Elizabeth A. Kennedy
Bierut — The Associated Press Published on Friday, Jul. 30, 2010 7:53AM EDT
The leaders of Syria and Saudi Arabia have arrived in Beirut for an unprecedented effort to avert a simmering crisis in Lebanon.
Tensions are mounting over expected indictments in the 2005 assassination of former Lebanese Prime Minister Rafik Hariri.
Lebanese Prime Minister Saad Hariri — the son of the slain statesman — and President Michel Suleiman were at the airport as Saudi King Abdullah and Syrian President Bashar Assad landed on Friday.
It was a strong public show of co-operation between Saudi Arabia and Syria, which for years vied for influence over Lebanon.
Many fear that new violence between Lebanon’s Shiite and Sunni communities could break out if the international tribunal investigating Hariri’s death implicates the Shiite militant group Hezbollah, which is Syria’s main ally in Lebanon.
Mr. Hariri’s death was followed by the rise of a U.S.- and Saudi-backed coalition known as March 14, named after the day of massive anti-Syrian protests in 2005 dubbed the “Cedar Revolution.” The demonstrations eventually led to the withdrawal of Syrian troops, ending almost three decades of Syrian domination that was established during Lebanon’s civil war.
Mr. Assad’s visit to Lebanon on is his first trip there since Syrian troops were forced out.
Many in Lebanon blame Syria for Mr. Hariri’s assassination, a claim that Damascus denies. Mr. Hariri was a Sunni leader with strong Saudi links, and his killing exacerbated already-strained tensions between Riyadh and Damascus.
An international tribunal investigating Mr. Hariri’s death has not announced who will be charged, but the leader of the Shiite Hezbollah said last week members of his group will be among those indicted.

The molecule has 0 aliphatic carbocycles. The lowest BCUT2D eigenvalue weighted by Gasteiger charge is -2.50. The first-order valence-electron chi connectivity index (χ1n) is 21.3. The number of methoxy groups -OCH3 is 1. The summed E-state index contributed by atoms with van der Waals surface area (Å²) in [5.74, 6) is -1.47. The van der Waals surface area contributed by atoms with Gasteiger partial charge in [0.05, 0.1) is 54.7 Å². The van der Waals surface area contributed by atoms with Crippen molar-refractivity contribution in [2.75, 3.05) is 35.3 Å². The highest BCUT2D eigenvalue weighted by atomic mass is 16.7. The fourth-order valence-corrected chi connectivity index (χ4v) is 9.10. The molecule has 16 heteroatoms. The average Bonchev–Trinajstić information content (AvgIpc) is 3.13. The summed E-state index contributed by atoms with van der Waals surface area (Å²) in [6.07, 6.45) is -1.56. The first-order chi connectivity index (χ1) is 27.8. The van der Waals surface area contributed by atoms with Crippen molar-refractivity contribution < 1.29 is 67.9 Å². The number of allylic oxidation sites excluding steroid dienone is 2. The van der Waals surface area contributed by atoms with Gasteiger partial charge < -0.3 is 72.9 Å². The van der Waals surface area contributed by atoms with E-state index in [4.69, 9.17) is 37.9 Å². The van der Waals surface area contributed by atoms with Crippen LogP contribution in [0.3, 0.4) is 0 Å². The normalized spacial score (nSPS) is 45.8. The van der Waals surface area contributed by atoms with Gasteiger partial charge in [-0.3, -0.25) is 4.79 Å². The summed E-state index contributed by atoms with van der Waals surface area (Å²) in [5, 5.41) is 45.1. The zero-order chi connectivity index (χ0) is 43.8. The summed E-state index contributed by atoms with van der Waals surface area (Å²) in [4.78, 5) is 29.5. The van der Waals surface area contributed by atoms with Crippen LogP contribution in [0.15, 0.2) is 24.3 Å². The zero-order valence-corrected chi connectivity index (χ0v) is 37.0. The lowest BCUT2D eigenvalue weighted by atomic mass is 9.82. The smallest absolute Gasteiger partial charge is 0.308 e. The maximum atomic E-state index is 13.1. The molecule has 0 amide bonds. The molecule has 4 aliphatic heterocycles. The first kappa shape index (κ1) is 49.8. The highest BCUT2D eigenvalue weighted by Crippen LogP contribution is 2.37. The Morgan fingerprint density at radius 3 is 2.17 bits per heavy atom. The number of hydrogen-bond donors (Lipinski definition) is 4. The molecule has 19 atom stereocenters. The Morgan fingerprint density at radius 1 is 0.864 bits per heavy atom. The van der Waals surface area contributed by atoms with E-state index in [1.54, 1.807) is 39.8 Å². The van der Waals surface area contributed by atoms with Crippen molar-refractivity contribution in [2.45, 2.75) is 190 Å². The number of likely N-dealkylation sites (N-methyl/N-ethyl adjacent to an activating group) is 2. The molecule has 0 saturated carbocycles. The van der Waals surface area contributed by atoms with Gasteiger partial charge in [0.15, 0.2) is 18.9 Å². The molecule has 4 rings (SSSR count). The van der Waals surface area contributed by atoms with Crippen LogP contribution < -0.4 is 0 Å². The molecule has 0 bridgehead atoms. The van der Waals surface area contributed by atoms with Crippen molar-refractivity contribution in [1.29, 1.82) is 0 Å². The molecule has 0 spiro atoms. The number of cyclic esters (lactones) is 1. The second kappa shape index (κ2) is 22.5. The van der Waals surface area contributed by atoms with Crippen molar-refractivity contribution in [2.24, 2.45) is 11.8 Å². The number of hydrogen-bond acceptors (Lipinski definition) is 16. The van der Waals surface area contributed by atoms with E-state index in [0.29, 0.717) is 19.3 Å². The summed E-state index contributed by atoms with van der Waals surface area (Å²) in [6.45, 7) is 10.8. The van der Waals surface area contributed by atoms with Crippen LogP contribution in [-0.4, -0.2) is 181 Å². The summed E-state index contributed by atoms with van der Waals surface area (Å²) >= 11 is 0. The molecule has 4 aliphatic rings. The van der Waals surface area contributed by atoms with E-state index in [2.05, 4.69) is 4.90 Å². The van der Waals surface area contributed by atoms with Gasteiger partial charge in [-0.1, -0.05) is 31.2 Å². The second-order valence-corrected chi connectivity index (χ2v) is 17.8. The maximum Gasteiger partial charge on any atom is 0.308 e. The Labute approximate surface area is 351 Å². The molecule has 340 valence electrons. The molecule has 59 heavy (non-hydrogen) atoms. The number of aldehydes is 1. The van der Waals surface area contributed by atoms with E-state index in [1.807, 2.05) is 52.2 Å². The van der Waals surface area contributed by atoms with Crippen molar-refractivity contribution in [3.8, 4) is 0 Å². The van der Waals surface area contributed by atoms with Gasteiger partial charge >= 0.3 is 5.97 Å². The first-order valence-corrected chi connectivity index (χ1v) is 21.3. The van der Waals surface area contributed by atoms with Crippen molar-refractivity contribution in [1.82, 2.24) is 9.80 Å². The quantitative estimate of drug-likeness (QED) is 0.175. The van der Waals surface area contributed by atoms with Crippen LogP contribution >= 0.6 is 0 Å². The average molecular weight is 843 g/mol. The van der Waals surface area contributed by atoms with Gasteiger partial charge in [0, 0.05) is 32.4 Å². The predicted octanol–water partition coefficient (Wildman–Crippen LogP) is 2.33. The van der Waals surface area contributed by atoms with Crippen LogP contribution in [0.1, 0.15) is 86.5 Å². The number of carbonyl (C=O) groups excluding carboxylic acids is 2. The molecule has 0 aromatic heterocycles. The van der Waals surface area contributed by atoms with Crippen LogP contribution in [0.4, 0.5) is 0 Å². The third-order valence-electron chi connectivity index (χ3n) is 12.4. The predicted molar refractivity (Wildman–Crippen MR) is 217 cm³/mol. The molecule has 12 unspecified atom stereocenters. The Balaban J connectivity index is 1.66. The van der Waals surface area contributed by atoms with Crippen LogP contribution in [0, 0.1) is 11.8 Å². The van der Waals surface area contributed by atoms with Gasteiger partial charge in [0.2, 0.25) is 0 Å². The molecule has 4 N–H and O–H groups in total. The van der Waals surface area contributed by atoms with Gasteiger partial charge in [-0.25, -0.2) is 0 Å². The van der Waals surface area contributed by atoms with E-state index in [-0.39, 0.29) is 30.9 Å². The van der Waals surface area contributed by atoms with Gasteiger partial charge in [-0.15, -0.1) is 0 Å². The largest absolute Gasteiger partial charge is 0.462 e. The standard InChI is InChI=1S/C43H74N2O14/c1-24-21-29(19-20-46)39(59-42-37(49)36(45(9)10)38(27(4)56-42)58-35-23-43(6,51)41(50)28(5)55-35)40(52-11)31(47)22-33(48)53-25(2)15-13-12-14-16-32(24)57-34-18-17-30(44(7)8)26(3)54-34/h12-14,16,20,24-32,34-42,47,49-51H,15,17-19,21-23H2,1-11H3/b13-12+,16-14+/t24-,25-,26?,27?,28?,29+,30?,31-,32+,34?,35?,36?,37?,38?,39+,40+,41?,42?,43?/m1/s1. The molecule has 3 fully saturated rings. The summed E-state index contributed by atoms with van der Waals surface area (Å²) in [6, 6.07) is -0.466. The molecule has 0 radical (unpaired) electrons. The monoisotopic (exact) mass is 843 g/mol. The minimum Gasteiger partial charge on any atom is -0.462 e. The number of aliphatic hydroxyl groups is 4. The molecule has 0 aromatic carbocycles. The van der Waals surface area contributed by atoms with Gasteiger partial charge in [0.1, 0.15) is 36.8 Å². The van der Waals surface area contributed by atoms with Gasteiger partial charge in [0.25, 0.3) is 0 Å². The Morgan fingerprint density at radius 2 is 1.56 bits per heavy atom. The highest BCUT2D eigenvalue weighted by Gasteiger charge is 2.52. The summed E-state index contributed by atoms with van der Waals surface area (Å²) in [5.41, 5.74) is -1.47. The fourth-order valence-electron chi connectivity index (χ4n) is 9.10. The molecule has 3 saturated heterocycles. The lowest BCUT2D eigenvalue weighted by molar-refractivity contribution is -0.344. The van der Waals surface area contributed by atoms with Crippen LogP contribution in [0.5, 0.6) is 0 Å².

Hassan Nasrallah’s announcement appeared to be an attempt to undercut the effects of any indictment, and he dismissed the tribunal as an “Israeli plot.”
Many in Lebanon worry that if the tribunal implicates Hezbollah in the Hariri’s assassination, it could lead to another round of clashes between Lebanon’s Shiite and Sunni communities, such as the bloody conflict that convulsed Beirut in 2008.
Regional tensions also are high over recent reports that Syria sent Scud missiles to Hezbollah and suspicions that Hezbollah patron Iran wants to acquire nuclear weapons. Syria denies sending Scuds.
Syria on Thursday warned the United States to stop trying to interfere as Arab leaders try to defuse heightened tensions in the Middle East.
U.S. State Department spokesman P.J. Crowley told reporters in Washington this week that he hoped Syrian President Bashar Assad would “listen very attentively” to Abdullah, a U.S. ally.
Washington has urged Syria to move away from its alliance with Iran.
Syria responded that the U.S. “has no right to determine our relationships with regional states or interfere in the content of the talks.”
Syria and Saudi Arabia have long been on opposite sides of a deep rift in the Arab world. The kingdom is a U.S. ally, along with Jordan and Egypt, while Syria backs militant groups such as the Lebanese Hezbollah and Palestinian Hamas.
Syria also is Iran’s strongest ally in the Arab world — a major sticking point with the U.S.